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Empyema Necessitans a Rare Complication of Methicillin-Resistant Staphylococcus Aureus Empyema in a Child

Pugh, C. Preston MD*,†

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The Pediatric Infectious Disease Journal: March 2020 - Volume 39 - Issue 3 - p 256-257
doi: 10.1097/INF.0000000000002555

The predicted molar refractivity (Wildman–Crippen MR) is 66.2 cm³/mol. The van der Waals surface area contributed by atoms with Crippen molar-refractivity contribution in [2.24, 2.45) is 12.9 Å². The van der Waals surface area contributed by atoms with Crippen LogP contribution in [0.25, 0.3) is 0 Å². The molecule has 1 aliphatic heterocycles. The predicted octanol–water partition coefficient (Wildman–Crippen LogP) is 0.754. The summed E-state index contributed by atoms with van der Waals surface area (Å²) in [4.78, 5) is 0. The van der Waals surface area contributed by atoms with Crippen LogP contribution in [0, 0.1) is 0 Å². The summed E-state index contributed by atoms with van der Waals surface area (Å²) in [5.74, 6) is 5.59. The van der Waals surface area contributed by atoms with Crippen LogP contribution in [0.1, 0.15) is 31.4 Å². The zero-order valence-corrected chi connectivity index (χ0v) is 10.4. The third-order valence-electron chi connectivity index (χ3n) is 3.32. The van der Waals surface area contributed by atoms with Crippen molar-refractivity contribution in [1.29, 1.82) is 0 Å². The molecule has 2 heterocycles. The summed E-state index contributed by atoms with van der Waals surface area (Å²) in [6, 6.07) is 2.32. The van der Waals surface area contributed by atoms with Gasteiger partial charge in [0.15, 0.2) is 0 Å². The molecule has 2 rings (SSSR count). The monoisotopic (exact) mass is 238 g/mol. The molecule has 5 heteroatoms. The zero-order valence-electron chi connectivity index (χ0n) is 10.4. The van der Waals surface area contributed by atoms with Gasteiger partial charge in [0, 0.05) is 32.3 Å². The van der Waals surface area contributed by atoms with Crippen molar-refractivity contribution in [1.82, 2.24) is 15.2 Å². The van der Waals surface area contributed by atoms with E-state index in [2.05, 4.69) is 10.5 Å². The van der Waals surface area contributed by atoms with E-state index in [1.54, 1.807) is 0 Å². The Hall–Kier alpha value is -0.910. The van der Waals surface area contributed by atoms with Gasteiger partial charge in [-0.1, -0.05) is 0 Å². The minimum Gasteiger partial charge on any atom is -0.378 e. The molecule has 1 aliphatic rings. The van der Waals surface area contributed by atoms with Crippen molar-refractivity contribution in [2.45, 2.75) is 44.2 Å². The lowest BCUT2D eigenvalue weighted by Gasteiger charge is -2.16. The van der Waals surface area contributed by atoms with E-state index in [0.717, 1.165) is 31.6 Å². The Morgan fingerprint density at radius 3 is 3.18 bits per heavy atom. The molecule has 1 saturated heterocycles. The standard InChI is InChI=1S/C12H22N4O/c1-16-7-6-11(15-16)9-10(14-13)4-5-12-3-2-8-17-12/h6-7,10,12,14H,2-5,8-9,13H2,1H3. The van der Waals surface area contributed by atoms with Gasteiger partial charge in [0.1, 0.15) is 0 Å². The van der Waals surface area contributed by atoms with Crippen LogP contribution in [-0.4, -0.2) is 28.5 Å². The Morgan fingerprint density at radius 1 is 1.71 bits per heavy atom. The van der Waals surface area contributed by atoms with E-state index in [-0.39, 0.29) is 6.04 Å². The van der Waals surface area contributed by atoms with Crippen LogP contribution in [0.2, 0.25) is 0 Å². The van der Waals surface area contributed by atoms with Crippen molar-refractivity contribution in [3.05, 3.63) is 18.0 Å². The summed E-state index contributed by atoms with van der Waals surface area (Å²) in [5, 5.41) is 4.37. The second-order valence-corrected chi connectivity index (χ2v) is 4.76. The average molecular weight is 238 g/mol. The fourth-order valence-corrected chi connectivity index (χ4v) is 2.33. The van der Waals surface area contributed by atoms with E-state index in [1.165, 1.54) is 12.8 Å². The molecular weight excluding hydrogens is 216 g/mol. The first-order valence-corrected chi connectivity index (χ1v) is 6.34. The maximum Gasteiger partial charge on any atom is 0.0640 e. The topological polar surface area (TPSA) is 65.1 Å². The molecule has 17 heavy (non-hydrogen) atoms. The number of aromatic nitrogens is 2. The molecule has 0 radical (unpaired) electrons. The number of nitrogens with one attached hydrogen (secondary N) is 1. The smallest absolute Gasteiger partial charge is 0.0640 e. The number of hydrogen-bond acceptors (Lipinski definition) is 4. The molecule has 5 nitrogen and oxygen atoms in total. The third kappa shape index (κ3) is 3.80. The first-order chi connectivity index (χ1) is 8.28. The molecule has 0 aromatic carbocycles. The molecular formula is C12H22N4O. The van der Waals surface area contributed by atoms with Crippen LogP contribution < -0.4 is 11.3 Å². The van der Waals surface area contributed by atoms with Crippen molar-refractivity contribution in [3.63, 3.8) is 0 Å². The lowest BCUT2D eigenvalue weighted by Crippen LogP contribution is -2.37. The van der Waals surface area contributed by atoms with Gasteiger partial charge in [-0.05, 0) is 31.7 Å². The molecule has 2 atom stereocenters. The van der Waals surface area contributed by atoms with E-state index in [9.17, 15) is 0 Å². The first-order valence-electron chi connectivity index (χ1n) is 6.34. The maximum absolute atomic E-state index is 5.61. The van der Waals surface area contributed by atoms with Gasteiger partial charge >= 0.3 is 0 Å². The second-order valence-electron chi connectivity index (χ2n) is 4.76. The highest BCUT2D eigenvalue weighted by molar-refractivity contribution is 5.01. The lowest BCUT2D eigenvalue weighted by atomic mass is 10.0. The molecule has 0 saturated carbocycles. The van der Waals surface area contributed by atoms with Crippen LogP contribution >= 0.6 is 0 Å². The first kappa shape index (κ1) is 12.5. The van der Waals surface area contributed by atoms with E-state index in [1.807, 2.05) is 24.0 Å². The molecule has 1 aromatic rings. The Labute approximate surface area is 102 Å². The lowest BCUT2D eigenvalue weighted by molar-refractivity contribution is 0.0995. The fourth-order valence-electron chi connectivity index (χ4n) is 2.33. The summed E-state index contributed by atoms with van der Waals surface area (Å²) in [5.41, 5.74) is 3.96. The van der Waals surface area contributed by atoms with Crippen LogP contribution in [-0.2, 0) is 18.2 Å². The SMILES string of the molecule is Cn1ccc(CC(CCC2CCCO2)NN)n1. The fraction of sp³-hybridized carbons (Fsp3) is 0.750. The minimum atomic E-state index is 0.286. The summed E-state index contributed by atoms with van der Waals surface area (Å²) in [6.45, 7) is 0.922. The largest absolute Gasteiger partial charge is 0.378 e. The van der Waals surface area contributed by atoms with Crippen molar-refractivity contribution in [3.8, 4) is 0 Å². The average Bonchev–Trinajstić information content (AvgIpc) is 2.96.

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Empyema necessitans is a rare complication of a pleural effusion that is characterized by a communication between the pleural cavity and soft tissue and skin of the chest wall.1 This collection results from extension of an empyema through pleura into subcutaneous tissue that typically occurs from persistent pleural effusions. Pleural effusions with empyema necessitans have been reported as predominantly caused by Mycobacterium tuberculosis and Actinomyces israelii, although other organisms have been reported in the literature.2 Methicillin-resistant Staphylococcus aureus (MRSA) has been one of those rare organisms described to result in this complication. Because of the limited literature on this complication, exact management and guidelines have not yet been established. Historically, management has relied on surgical intervention and prolonged antibiotics, but the duration of treatment is not well defined. As such, further reports are needed to broaden the understanding of this complication. This case describes a 5-year-old boy who presented with an MRSA empyema necessitans and highlights the approach to management. Further, this report discusses current literature of cited cases and management of MRSA empyema necessitans in the pediatric population.